With the price of textbooks these days, can you really blame college students for seeking out alternative options to traditional textbooks?
According to The College Board, the average student at a four-year public college pays about $1,200 a year for textbooks and supplies and the average private student pays $1,244. New textbook costs have been rising by about 6 percent a year and have risen 82 percent since 2002, according to the United States Government Accountability Office. Even with numbers like these, plenty of students still buy new, physical textbooks.
“Some people just don’t know,” said Anne Dwane, chief business officer at Chegg — a website that sells and rents textbooks. “They show up thinking they have to buy everything new.”
It doesn’t have to be this way in 2013. Here are three ways to save money on textbooks that weren’t available even a few years ago.
1.) Download it for free or cheap online
According to the Book Industry Study Group, the percentage of students reporting that they’ve downloaded course content from unauthorized websites has risen to 34 percent from 20 percent in 2010. Of course, there are both legal and illegal ways to go about this so make sure you don’t break the law to save money.
Go about it the right way and you can pay nothing for some of your textbooks. Just prepare to read through a large document, which may be in a PDF format. If you don’t mind reading your textbook on your computer or laptop, then you really can’t justify not downloading it for free. You can probably even print it out, if you really need to have a physical copy.
2.) Go the eBook route
In many cases, buying an e-book versus a physical textbook can save you money.
A Cult of Mac article compared the costs of several textbooks, showing that eBooks were almost always cheaper to buy or rent than buying or renting new or used physical textbooks. To give you an idea, the article compared the costs of the textbook “Elementary Differential Equations”: $224.25 for new physical, $168.25 for used physical, $168.25 for used rental, $113.50 for eBook and $39.49 for eBook rental.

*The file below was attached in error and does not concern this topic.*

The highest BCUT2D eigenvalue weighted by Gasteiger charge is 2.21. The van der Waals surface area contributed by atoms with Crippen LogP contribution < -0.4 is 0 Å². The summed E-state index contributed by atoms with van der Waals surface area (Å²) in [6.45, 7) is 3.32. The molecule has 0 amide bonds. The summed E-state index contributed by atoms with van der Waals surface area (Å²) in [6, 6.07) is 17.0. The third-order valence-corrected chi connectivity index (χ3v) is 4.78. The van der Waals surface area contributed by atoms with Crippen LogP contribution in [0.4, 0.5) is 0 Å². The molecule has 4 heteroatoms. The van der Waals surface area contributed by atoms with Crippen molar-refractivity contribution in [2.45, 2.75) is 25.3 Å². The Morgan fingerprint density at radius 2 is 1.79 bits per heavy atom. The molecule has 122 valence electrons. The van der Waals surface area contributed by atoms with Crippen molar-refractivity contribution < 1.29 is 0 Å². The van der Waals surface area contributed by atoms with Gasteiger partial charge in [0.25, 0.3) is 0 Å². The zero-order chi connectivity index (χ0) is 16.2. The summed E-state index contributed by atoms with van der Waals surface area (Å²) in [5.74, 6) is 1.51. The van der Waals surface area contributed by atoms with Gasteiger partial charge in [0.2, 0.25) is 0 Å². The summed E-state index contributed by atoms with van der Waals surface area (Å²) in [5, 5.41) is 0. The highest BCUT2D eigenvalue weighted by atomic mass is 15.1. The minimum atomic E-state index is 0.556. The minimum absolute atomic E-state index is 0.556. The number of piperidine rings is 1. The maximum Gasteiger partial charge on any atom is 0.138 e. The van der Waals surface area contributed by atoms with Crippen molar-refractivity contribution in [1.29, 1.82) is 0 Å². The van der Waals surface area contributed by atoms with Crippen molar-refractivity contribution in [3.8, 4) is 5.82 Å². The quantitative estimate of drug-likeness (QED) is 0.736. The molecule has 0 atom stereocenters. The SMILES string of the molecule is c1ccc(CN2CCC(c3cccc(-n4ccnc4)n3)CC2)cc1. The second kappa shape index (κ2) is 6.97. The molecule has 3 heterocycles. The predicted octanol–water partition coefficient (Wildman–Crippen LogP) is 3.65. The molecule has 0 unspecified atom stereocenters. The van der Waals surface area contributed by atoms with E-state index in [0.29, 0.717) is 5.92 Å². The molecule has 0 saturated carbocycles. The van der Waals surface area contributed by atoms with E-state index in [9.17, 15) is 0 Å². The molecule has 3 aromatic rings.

Beyond price, there are other reasons you may want to consider buying a digital textbook.
By taking the eBook route, you no longer have to carry around a bunch of books. With eBooks, you can essentially find content in the book in a way as simple as a Google search versus flipping through it. And no more trying to read your own terrible handwriting, since eBooks allow you to take notes digitally. It’s truly ideal for many students.
You can now rent textbooks on multiple websites, ranging from Amazon to TextbookRentals.com. The beauty of this is that it’s almost always less expensive and you don’t have to wait in line to sell it back for a small percentage of what you originally bought it for or let it clutter your apartment.
Cult of Mac showed that e-textbook rentals always saved students the most money. That’s at least with all the textbooks they compared. Renting physical textbooks is often the next cheapest option. Dwane sees rentals as a “pay as you go” kind of method, wondering, “why buy it when they can rent it?” Unless you can foresee loving the book and ultimately wanting a copy for yourself, then renting can be both the cheapest and most practical route to take.
Dwane has noticed more and more students looking for the lowest possible prices when it comes to textbooks and the smartest ways to make the most of their educational investment.
“What’s so great is today students have more choices than ever before,” Dwane said. “You used to show up on campus and there were no options. Overall, there’s now more flexibility to accommodate students, how they learn, how they want to learn and how they want to consume materials.”
These days, you may be able to buy your textbooks and supplies for less than those average numbers of $1,200 and $1,244 a year. You just need to evaluate your options and answer some questions. Do you prefer print or digital? If physical, can you rent that book? If digital, are you okay reading the book in a PDF format via downloading it?
Approach textbooks wisely and you may be able to save thousands of dollars throughout your college years.
Powered by Facebook Comments